By Juan Carlos Garzón-Vergara for E-International Relations. Richard Nixon declared war on drugs in 1971, arguing that the consumption of illicit drugs was one of the main reasons for insecurity in the United States. Ten years later, Ronald Reagan declared drug trafficking to be a national security threat. Military campaigns were deployed in Latin America, the center of the drug production and trafficking chain. In the post-Cold War geopolitical era, international drug regulation became the new language of subordination imposed by the U.S. With acquiescence, and also conviction, the governments of the region followed the prohibition model as designed and enforced by the United States.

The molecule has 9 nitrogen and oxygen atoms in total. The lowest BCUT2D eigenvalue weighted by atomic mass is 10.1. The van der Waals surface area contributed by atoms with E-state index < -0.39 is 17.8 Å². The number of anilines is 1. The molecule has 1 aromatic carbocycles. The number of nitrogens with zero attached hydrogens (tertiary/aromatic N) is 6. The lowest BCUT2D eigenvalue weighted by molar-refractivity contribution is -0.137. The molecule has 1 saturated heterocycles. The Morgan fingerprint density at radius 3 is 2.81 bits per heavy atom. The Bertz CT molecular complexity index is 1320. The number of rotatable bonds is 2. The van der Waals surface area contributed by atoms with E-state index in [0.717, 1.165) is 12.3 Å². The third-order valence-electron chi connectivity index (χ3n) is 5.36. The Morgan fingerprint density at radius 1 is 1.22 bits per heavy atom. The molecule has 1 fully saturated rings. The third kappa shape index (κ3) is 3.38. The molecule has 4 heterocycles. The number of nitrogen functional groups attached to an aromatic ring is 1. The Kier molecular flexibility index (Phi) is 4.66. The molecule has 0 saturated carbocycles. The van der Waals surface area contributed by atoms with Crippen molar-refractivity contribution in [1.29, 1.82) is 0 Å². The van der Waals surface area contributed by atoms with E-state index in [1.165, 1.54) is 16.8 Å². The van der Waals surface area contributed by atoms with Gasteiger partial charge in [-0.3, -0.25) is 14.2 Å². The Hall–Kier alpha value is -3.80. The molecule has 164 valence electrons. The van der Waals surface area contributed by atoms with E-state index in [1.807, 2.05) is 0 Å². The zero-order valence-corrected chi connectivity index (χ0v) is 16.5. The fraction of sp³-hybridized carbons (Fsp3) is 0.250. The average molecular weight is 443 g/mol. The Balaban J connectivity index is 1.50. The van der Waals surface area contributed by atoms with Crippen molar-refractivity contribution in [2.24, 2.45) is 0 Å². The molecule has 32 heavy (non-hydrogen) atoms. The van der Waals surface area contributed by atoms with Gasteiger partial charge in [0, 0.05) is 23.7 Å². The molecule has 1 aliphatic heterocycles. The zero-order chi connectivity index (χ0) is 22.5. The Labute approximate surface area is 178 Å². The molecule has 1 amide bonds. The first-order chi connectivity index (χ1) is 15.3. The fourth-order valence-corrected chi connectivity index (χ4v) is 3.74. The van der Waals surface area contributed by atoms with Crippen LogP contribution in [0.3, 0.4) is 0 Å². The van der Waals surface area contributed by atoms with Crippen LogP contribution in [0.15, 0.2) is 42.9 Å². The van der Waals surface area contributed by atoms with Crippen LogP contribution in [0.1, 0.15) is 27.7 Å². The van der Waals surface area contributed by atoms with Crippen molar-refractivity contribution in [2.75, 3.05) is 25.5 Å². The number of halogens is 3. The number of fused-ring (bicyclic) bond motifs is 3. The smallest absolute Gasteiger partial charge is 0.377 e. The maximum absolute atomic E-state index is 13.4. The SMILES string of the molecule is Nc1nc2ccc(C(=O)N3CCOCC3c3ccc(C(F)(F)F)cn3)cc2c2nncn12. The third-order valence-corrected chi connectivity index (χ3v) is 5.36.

Thirty-five years later, in April 2016, the United Nations will dedicate a Special Session of the General Assembly (UNGASS 2016) to evaluate the performance of the UN drug control system. Several Latin American countries have emerged as leading voices in the international debate, questioning the underlying premises of the current regime. In fact, UNGASS 2016 is the result of pressure brought by high level Latin American officials, who have advocated changes to the drug control paradigm.

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